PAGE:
Work the non-traffic side - Stay Safe!

AmericanTowman.com | September 2021 • West 91


2021 Exhibitors

For a complete list of exhibitors and updates, visit us at atexposition.com Access Tools AEO Space Wheel DriverLocator.Com Alliance Funding Group Allstate Roadside Amdor American Sweeping System American Towman Magazine American Transportation Insurance Group American Wrecker Sales SC AmeriDeck - pg. 54 Amur Equipment Finance Anchor Graphics - pg. 67 Arizona Prof. Towing & Recovery Association Ascentium Capital Auto Data Direct Bakslyder LLC Baremotion BBSI Worker comp & payroll Beacon Funding Beacon Software TowLien.com Datow Software Chevron West/Golden West Towing Equip. Clean Diesel Specialists Collins Dollies Command Light Commercial Best Insurance Services Copart Auto Auctions CTTA/ERSCA Curtis J Vernon Insurance Agency Custer Products - pg. 61 DewEze Mfg. Dibuduo & Defendis Insurance Discovery Bay Insurance Drive Dynamic Towing Equip. & Mfg. East Coast Truck & Trailer Sales - pgs. N 83, M 85 Edge Truck Equipment Center - pg. W 89 Elite Commercial Insurance Elite Specialties Agency United Coalition for Motor Club Safety Enviro. Chemical Solutions - pg. W 88 Excel Sportswear ExxonMobil Farmers Ins / Khasim Ins Agency FCar Tech USA Federal Signal Finex Group LLC Five Star Registration FleetNet America FULLBAY Repair Shop Software G.L. Anderson Insurance

GEICO GM Consultants Guniwheel Dist. by LKQ Corp. - pg. W 88 Haas Alert Hanby Environmental Honk Technologies Hydraulic Shop i BUY REMOTES - pg. W 91 ICW Group Insurance - pg. 29 Idaho Wrecker Sales Isuzu Comm. Truck of America - pg. 7 Journey Business Solutions Joyride Kalyn Siebert Landoll Corporation Leavitt Group Lien Enforcement - pg. W 96 Lubnau Gonzalez Insurance Agency Mach 1 Services McCandless International Trucks MercurySend.com Midco Sales - pg. W 86 Midland Equipment Finance Quick Cash for Remotes - pg. M 86 Mike Keith Insurance Miller Industries - pg. 2 Mobile Binaries Mobile Create USA Mobile Video Computing Sol. - pg. 34 Motorcycle Towing Services Murphy Bank Nation Safe Drivers (NSD) National Automobile Club NRC Industries Omadi OMG Tow Marketing - pg. 68 ParkingPass.com Payroc / NXGEN Peak Auto Auctions - pg. 25 PeakPTT - pg. 63 Peddle - pg. 29 Penny Pockets PGM Recovery Systems Phoenix USA Planet Halo Prof. Exchange Service QuestX Towing Services R.A. Storelee Insurance Ramos Oil Company Ranger SST RealWheels Corp. Riggs Truck Roadside Pro Roadside Response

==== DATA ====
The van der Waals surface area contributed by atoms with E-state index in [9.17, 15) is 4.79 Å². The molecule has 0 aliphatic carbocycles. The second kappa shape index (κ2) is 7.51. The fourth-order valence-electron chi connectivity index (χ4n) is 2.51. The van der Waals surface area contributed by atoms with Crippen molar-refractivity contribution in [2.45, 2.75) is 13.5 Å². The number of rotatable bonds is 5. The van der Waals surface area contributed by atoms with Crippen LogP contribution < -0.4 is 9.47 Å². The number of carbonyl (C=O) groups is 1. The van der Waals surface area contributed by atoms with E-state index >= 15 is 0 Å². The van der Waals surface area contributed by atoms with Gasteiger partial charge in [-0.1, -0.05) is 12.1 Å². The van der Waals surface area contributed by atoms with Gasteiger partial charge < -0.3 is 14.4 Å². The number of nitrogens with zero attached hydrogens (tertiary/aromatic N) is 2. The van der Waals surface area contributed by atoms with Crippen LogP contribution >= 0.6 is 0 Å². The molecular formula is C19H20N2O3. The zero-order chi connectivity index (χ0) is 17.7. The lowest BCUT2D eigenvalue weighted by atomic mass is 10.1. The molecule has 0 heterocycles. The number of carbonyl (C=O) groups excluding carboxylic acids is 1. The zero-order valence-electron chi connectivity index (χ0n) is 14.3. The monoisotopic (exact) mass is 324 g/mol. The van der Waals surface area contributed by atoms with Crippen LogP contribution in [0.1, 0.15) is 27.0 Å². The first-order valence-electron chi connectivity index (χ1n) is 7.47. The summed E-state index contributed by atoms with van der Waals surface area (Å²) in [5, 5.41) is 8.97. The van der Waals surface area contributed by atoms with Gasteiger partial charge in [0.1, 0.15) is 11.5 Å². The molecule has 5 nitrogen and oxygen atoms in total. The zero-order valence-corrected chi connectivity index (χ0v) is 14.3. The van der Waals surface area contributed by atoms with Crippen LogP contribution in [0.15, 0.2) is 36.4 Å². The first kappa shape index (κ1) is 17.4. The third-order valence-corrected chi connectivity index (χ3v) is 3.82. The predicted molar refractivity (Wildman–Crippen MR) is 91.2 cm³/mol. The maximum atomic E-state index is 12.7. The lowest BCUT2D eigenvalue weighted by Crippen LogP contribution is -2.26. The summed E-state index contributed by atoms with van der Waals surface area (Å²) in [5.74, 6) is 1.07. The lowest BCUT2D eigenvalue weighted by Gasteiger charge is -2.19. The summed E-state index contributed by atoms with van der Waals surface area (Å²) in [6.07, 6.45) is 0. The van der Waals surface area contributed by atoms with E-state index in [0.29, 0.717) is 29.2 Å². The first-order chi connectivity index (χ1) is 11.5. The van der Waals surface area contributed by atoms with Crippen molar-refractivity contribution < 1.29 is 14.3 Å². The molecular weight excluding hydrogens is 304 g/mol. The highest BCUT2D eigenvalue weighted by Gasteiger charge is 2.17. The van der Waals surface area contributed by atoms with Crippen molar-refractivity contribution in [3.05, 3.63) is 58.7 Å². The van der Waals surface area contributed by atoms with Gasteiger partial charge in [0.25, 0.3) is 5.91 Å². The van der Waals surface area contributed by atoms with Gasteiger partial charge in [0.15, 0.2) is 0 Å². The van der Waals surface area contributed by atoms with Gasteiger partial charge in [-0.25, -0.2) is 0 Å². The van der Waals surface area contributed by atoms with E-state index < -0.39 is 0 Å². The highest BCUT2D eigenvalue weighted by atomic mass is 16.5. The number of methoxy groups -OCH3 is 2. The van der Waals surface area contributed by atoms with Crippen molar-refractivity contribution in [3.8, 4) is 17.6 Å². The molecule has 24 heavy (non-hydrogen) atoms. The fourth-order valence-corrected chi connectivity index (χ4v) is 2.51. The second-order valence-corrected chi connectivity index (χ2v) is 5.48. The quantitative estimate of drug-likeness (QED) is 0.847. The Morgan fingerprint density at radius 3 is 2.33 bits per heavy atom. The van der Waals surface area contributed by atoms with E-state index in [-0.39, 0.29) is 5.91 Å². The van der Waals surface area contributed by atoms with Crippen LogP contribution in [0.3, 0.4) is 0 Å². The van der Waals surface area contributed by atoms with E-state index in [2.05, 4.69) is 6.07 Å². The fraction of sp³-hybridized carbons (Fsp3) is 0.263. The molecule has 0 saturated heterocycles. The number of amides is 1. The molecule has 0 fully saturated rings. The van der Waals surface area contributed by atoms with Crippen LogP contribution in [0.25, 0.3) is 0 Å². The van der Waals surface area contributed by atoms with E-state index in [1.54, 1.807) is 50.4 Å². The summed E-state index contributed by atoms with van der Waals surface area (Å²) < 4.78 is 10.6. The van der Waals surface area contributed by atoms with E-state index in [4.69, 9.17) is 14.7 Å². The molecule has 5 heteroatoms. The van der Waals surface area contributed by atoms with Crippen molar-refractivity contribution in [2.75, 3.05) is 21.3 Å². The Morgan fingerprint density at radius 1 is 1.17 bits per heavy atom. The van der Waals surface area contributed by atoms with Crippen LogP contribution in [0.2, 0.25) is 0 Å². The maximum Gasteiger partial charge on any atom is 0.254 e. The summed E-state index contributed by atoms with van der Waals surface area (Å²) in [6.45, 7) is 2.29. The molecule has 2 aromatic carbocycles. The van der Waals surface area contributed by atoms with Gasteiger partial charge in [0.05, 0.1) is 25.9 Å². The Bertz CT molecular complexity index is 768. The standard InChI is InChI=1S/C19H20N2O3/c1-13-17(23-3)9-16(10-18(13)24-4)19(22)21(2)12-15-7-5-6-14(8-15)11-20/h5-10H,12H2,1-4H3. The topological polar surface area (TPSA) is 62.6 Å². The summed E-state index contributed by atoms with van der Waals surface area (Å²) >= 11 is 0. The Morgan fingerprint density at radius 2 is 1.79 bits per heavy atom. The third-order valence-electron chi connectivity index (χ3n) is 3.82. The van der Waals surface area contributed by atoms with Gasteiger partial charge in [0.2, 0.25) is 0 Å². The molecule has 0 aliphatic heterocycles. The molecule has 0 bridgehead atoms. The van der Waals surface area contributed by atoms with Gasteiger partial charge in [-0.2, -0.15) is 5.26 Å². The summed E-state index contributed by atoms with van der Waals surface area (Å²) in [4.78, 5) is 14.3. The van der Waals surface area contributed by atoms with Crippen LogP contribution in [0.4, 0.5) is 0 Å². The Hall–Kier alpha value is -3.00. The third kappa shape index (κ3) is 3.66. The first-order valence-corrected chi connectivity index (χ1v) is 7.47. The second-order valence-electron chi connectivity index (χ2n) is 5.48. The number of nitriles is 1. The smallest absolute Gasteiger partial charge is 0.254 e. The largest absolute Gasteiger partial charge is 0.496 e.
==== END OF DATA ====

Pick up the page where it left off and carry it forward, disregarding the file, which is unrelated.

RoadSync Robinson Oil Rocky Mountain Wrecker Sales RP Recovery Consulting RRA Tow Truck Insurance - pg. W 87 Rush Towing Systems Safety Up Safety Vision Santander Bank - pg. Back Cover Santiam Enterprises Sea Crest Insurance Agency - pg. W 89 Secure Tow Servicase - pg. 63 Sierra Pacific Insurance - pg. W 83 Southern California Tow Equipment Specialty Vehicle Equip. Funding Spill Tackle Magnetworks / Stamp Works Steck Mfg. Co. Sterling National Bank TCF Capital Solutions TEC Equipment - pg. 60 The Dispatch Agency TJR Equipment Todd Equipment TOMAR Electronics Tow Brokers Insurance - pg. S 83, W 85 Tow Industries - pg. Tow World Towbook Management Software - pg. 3 TowToolz TowTruckLocator.com Tracker Management Sys. Trail King Industries - pg. 21 Transit Pros Truck Body Sales, Inc. Webfleet Solutions Two Way Radio Gear towXchange UniFirst Corp. Urgently US Fleet Tracking Utah Professional Towing Alliance Verdant Commercial Capital W Star USA Warn Industries - pg. 5 Whelen Engineering Co. Whiterail Reviews Will-Burt Company WorldClass Insurance Services Worldwide Equipment Sales WreckMaster Xpress-Pay - pg. 26

*Supplier names in bold are display advertisers in this issue with their ad page number cross-referenced.


threat of a lawsuit often fails to deter illegal behavior, although we typically send a “cease and desist” letter before litigation, to show that we were trying to work it out without going to court. Also, you should consider that lawsuits take a long time and preparation for a lawsuit takes time. The sooner you start, the sooner you will reach the end. One of the biggest problems I face is clients who waited too long to consult me. We don’t have to file the lawsuit right away. But we do have to start preparing for one right away— and the preparation part is usually not that expensive. There is no reason to neglect immediately consulting with an attorney. Competition in the recovery and towing business is fierce. Keep track of what your competitors are saying about you. Consult with a good trial attorney sooner rather than later. Never be afraid to fight for the truth.

Work the non-traffic side - Stay Safe!

AmericanTowman.com | September 2021 • West 95


West 96 • September 2021 | Towman.com


Episode 5

Copyright©2021 American Towman Magazine. Characters and stories are fictitious; no resemblance to real life characters is intended.


Send your thoughts/suggestions on the Adventures to scalitri@towman.com or American Towman, 2 Overlook Dr #5, Warwick NY 10990


Profile for dortiz-towman

American Towman Magazine - September 2021  

American Towman Magazine - September 2021